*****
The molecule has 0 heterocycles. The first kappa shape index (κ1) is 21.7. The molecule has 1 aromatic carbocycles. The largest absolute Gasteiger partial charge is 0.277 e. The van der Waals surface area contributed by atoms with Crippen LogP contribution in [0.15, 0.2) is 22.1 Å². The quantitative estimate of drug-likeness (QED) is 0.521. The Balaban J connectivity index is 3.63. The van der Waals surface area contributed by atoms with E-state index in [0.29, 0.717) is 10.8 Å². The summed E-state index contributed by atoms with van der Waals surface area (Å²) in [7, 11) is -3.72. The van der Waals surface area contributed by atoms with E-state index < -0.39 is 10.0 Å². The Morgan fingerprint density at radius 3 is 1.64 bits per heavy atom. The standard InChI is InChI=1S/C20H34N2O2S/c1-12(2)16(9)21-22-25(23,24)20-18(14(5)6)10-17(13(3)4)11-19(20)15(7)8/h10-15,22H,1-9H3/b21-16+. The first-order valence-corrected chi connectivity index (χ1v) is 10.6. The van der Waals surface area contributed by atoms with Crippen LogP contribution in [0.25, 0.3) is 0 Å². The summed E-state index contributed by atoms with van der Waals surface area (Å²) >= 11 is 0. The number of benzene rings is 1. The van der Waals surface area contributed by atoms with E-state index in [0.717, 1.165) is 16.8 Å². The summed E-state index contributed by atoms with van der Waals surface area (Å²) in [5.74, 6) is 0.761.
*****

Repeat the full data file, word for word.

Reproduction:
The molecule has 0 heterocycles. The first kappa shape index (κ1) is 21.7. The molecule has 1 aromatic carbocycles. The largest absolute Gasteiger partial charge is 0.277 e. The van der Waals surface area contributed by atoms with Crippen LogP contribution in [0.15, 0.2) is 22.1 Å². The quantitative estimate of drug-likeness (QED) is 0.521. The Balaban J connectivity index is 3.63. The van der Waals surface area contributed by atoms with E-state index in [0.29, 0.717) is 10.8 Å². The summed E-state index contributed by atoms with van der Waals surface area (Å²) in [7, 11) is -3.72. The van der Waals surface area contributed by atoms with E-state index < -0.39 is 10.0 Å². The Morgan fingerprint density at radius 3 is 1.64 bits per heavy atom. The standard InChI is InChI=1S/C20H34N2O2S/c1-12(2)16(9)21-22-25(23,24)20-18(14(5)6)10-17(13(3)4)11-19(20)15(7)8/h10-15,22H,1-9H3/b21-16+. The first-order valence-corrected chi connectivity index (χ1v) is 10.6. The van der Waals surface area contributed by atoms with Crippen LogP contribution in [0.25, 0.3) is 0 Å². The summed E-state index contributed by atoms with van der Waals surface area (Å²) >= 11 is 0. The number of benzene rings is 1. The van der Waals surface area contributed by atoms with E-state index in [0.717, 1.165) is 16.8 Å². The summed E-state index contributed by atoms with van der Waals surface area (Å²) in [5.74, 6) is 0.761.